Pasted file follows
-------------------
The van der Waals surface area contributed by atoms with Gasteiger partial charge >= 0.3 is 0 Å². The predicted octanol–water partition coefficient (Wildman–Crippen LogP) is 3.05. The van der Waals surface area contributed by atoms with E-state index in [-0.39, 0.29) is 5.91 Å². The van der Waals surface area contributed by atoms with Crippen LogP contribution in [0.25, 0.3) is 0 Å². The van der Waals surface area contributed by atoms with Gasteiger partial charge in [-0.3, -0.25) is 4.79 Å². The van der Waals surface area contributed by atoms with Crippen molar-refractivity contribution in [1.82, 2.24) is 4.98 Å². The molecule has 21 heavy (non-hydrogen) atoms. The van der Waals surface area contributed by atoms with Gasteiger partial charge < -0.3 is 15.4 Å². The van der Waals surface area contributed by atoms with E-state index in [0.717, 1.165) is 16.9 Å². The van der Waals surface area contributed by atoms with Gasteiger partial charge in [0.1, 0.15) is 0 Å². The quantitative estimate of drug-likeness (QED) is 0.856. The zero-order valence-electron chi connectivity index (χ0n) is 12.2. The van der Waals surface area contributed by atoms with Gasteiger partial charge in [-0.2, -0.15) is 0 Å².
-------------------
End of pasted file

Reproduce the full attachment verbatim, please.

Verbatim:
The van der Waals surface area contributed by atoms with Gasteiger partial charge >= 0.3 is 0 Å². The predicted octanol–water partition coefficient (Wildman–Crippen LogP) is 3.05. The van der Waals surface area contributed by atoms with E-state index in [-0.39, 0.29) is 5.91 Å². The van der Waals surface area contributed by atoms with Crippen LogP contribution in [0.25, 0.3) is 0 Å². The van der Waals surface area contributed by atoms with Gasteiger partial charge in [-0.3, -0.25) is 4.79 Å². The van der Waals surface area contributed by atoms with Crippen molar-refractivity contribution in [1.82, 2.24) is 4.98 Å². The molecule has 21 heavy (non-hydrogen) atoms. The van der Waals surface area contributed by atoms with Gasteiger partial charge < -0.3 is 15.4 Å². The van der Waals surface area contributed by atoms with E-state index in [0.717, 1.165) is 16.9 Å². The van der Waals surface area contributed by atoms with Gasteiger partial charge in [0.1, 0.15) is 0 Å². The quantitative estimate of drug-likeness (QED) is 0.856. The zero-order valence-electron chi connectivity index (χ0n) is 12.2. The van der Waals surface area contributed by atoms with Gasteiger partial charge in [-0.2, -0.15) is 0 Å².